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Title: Supercritical carbon dioxide power cycles for waste heat recovery applications
Authors: Marchionni, Matteo
Advisors: Tassou, S
Jouhara, H
Keywords: Energy systems;Energy efficiency;Dynamic modelling;Optimisation and control;Experimental facility
Issue Date: 2021
Publisher: Brunel University London
Abstract: The growing energy demand and the increasingly stringent regulations on pollutant and greenhouse gas emissions are driving academia and industry to seek new approaches to increase the overall energy efficiency of existing industrial facilities. Among them, the recovery and utilisation of industrial waste heat is currently considered as one of the most effective approaches to reduce the energy demand of industrial processes as they are characterised by thermal energy losses, through high temperature exhausts above 300°C, that account for nearly 11.4% of primary energy consumption. For these high temperature waste heat sources, the use of conventional heat to power conversion systems based on bottoming thermodynamic cycles is limited by technological and economic constraints. Most of the state-of-the-art working fluids are indeed not able to perform safely and efficiently at high temperatures. Supercritical Carbon Dioxide (sCO2) power systems allow to overcome these limitations because of the chemical stability of CO2 at high temperatures. Furthermore, the favourable CO2 thermo-physical properties in the supercritical state, including high density, allow to achieve superior performance and lower footprint and cost compared to Organic Rankine Cycles and other more conventional technologies. With the aim of giving a broad overview of the potential of sCO2 power cycles in high temperature waste heat recovery (WHR) applications, this research firstly investigates the theoretical capabilities of several Joule-Brayton cycle configurations. The analysis involves performance indicators and economic metrics, which are calculated using cost correlations and budgetary quotations to estimate the investment costs of equipment. This aspect represents one of the main novel contributions of the research. Among the investigated layouts, the simple regenerative cycle showed the highest competitiveness for industrial uptake of the sCO2 technology at small-scales (<0.5 MWe) in high-grade waste heat to power applications. For this reason, such cycle layout has been adopted as reference for the design and construction of a 50 kWe state-of-the-art experimental facility. The facility comprises an 830 kW process air heater able of providing an exhaust mass flow rate of 1.0 kg/s at 70 mbarg and maximum temperature of 800°C, and a water dry cooler of 500 kW heat rejection capacity as heat sink. The sCO2 heat to power conversion block utilises a single-shaft Compressor-Generator-Turbine unit and three types of heat exchanger technology. The main design features of the test facility as well as operation and safety considerations are discussed. This research activity allowed to retrieve accurate geometrical and performance data by component manufacturers which have been used to develop a detailed numerical model of the facility with the objective of investigating the steady-state and transient performance of the sCO2 system. Operating maps of the unit have been obtained which can form the baseline for the setting up of optimisation and control strategies. The dynamic analysis showed that the system is able to quickly adapt to transient heat load profiles, proving the flexible nature of the sCO2 unit investigated. Start-up and shut-down strategies able to achieve a safer build-up and decline of pressures and temperatures in the circuit, thus eliminating the risk of flow shocks and excessive mechanical stresses, have also been identified. A further novel contribution is assessment of the advantages of having the turbine and compressor driven independently as opposed to being mounted on the same shaft that dictates operation at the same speed. The results show only a small benefit at design conditions, but a power increase of 27% at 10% increase in heat source temperature, highlighting the advantage of independent drive at off design conditions. The adoption of an inventory control strategy to regulate the sCO2 system during transient operations showed that the imposed variation in the CO2 mass circulating in the loop allows to achieve a 30% variation in the turbine inlet temperature with lower penalties on system performance compared to turbomachinery speed control.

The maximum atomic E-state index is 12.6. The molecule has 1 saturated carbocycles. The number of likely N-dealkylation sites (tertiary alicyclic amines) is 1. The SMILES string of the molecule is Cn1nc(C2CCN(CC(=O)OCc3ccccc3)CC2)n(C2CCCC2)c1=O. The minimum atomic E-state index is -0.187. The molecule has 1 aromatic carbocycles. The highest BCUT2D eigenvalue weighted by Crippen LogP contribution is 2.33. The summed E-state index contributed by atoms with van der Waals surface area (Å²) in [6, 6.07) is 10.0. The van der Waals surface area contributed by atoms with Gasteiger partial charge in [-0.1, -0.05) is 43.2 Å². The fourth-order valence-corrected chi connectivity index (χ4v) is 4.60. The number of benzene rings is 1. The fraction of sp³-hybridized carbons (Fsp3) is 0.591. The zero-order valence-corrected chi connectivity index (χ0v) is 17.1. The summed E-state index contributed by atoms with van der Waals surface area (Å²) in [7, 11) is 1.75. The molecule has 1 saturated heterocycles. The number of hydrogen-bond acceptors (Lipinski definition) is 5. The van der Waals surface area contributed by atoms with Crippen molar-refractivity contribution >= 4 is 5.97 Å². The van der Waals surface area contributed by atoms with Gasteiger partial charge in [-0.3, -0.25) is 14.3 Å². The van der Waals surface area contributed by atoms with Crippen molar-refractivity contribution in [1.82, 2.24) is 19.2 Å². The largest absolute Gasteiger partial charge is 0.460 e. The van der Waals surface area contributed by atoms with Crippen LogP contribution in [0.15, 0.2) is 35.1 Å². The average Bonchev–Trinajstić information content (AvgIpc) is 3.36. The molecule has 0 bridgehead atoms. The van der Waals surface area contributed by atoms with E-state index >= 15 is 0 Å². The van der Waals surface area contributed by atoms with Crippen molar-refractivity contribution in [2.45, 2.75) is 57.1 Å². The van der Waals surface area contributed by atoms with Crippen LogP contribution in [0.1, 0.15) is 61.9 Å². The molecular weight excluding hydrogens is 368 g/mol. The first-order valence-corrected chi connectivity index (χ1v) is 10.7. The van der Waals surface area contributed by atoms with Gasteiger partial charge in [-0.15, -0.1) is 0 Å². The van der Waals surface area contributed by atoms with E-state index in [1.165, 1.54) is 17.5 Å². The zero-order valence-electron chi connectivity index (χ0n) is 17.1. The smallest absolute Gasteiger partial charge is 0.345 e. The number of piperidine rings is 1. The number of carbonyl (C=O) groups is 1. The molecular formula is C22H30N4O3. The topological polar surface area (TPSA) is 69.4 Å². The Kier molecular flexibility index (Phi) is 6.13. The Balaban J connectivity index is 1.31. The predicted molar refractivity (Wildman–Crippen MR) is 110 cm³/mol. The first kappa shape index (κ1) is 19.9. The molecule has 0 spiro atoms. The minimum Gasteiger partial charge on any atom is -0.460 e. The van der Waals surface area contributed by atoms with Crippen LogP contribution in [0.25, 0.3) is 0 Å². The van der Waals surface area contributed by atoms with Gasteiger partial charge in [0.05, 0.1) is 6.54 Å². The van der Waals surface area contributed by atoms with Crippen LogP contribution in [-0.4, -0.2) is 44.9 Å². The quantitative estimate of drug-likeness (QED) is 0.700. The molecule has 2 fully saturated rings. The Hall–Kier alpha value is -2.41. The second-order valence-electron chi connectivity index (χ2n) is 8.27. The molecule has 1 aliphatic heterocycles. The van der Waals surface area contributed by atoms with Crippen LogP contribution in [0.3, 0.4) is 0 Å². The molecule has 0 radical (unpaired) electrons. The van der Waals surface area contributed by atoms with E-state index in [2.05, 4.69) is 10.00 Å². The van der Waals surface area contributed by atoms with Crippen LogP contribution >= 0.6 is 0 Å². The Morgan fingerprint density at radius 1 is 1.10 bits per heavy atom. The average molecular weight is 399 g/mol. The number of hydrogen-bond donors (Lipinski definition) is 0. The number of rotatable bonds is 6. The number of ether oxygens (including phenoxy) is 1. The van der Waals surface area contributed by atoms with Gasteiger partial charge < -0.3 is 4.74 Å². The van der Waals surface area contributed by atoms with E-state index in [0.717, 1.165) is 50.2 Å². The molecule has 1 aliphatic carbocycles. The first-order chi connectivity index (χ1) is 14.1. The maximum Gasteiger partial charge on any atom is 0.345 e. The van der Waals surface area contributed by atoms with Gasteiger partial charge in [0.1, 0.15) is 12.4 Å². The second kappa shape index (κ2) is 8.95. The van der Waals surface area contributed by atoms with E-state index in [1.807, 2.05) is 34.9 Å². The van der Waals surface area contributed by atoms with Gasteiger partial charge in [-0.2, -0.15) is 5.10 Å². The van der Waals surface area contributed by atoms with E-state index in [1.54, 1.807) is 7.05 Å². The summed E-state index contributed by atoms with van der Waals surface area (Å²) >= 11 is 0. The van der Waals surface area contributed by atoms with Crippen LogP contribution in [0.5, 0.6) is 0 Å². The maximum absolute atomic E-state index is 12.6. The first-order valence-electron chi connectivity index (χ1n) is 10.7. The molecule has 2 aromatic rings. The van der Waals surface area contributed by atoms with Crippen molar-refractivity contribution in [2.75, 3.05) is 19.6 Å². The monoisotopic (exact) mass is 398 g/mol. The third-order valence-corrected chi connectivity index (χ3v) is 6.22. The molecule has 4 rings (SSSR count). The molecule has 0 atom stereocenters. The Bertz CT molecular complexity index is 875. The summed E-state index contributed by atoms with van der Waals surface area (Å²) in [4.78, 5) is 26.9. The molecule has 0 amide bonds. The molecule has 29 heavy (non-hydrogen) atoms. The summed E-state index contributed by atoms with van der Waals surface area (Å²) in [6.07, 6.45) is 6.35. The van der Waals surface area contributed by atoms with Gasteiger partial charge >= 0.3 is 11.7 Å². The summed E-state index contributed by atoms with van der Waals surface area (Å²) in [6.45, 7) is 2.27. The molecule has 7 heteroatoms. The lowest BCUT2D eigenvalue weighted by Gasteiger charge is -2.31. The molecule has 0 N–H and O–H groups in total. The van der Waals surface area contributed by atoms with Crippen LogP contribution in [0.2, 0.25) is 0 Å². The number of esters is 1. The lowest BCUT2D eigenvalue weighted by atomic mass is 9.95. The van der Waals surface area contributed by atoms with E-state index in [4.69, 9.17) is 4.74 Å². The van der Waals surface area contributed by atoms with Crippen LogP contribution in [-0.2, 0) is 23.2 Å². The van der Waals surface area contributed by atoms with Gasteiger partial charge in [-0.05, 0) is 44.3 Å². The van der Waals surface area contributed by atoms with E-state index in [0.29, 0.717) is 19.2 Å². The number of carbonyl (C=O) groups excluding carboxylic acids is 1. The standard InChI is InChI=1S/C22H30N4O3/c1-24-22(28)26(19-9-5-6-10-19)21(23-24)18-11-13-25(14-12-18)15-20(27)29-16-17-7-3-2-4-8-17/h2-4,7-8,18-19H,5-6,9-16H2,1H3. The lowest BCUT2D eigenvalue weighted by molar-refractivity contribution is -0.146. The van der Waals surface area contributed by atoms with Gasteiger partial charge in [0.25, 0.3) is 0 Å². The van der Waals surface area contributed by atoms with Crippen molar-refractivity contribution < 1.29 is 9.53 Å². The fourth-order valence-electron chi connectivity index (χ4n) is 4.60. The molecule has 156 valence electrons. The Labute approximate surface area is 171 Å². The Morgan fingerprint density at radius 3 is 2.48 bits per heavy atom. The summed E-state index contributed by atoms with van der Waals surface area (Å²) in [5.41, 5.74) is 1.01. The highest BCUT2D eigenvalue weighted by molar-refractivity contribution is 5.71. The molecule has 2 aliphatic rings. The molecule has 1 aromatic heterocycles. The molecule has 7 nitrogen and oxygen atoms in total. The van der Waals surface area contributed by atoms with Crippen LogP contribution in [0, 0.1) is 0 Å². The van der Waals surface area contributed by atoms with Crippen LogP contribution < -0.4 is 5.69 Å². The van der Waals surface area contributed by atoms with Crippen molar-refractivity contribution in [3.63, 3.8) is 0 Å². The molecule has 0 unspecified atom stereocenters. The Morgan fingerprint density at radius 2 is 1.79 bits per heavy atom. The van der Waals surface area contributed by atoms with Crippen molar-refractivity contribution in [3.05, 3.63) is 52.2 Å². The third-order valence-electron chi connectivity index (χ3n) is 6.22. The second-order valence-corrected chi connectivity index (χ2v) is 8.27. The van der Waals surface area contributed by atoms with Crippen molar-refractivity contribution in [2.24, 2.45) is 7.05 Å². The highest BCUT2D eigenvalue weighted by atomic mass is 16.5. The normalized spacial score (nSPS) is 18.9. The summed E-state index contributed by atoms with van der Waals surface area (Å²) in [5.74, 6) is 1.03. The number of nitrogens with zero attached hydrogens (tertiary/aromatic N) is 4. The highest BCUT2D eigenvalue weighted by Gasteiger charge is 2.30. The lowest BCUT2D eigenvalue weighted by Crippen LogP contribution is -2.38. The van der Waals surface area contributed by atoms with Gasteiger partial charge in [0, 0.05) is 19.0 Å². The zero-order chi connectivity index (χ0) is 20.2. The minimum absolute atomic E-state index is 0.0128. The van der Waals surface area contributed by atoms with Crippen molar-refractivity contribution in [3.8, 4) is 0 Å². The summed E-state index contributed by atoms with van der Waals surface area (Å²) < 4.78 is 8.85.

Description: This thesis was submitted for the degree of Doctor of Philosophy and awarded by Brunel University London
Appears in Collections:Mechanical and Aerospace Engineering
Dept of Mechanical and Aerospace Engineering Theses

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